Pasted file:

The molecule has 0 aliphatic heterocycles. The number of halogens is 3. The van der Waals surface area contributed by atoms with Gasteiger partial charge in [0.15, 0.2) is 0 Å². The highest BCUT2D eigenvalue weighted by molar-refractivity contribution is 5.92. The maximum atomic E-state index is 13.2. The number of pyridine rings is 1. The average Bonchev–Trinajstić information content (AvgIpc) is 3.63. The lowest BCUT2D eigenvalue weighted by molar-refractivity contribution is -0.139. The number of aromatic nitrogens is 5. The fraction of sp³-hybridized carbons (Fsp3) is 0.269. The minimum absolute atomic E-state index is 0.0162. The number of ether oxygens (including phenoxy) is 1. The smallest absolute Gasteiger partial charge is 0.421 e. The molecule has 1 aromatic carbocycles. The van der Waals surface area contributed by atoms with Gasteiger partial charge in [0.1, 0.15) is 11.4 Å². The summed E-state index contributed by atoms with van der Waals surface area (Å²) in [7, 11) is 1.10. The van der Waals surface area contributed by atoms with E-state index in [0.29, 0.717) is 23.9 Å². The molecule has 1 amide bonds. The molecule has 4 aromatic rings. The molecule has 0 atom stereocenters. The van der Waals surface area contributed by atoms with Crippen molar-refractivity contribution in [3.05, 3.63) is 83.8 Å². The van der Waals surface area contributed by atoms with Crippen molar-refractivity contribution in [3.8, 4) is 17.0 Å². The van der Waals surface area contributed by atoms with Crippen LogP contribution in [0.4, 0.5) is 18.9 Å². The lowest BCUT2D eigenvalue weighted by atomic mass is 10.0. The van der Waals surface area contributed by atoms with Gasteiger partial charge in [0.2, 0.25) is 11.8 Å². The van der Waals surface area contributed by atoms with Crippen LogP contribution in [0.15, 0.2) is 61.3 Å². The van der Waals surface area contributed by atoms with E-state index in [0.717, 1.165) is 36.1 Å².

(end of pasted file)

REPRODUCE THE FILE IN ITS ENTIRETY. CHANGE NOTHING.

The molecule has 0 aliphatic heterocycles. The number of halogens is 3. The van der Waals surface area contributed by atoms with Gasteiger partial charge in [0.15, 0.2) is 0 Å². The highest BCUT2D eigenvalue weighted by molar-refractivity contribution is 5.92. The maximum atomic E-state index is 13.2. The number of pyridine rings is 1. The average Bonchev–Trinajstić information content (AvgIpc) is 3.63. The lowest BCUT2D eigenvalue weighted by molar-refractivity contribution is -0.139. The number of aromatic nitrogens is 5. The fraction of sp³-hybridized carbons (Fsp3) is 0.269. The minimum absolute atomic E-state index is 0.0162. The number of ether oxygens (including phenoxy) is 1. The smallest absolute Gasteiger partial charge is 0.421 e. The molecule has 1 aromatic carbocycles. The van der Waals surface area contributed by atoms with Gasteiger partial charge in [0.1, 0.15) is 11.4 Å². The summed E-state index contributed by atoms with van der Waals surface area (Å²) in [7, 11) is 1.10. The van der Waals surface area contributed by atoms with E-state index in [0.29, 0.717) is 23.9 Å². The molecule has 1 amide bonds. The molecule has 4 aromatic rings. The molecule has 0 atom stereocenters. The van der Waals surface area contributed by atoms with Crippen molar-refractivity contribution in [3.05, 3.63) is 83.8 Å². The van der Waals surface area contributed by atoms with Crippen molar-refractivity contribution in [3.8, 4) is 17.0 Å². The van der Waals surface area contributed by atoms with Crippen LogP contribution in [0.4, 0.5) is 18.9 Å². The lowest BCUT2D eigenvalue weighted by atomic mass is 10.0. The van der Waals surface area contributed by atoms with Gasteiger partial charge in [0.2, 0.25) is 11.8 Å². The van der Waals surface area contributed by atoms with Crippen LogP contribution in [0.15, 0.2) is 61.3 Å². The van der Waals surface area contributed by atoms with E-state index in [0.717, 1.165) is 36.1 Å².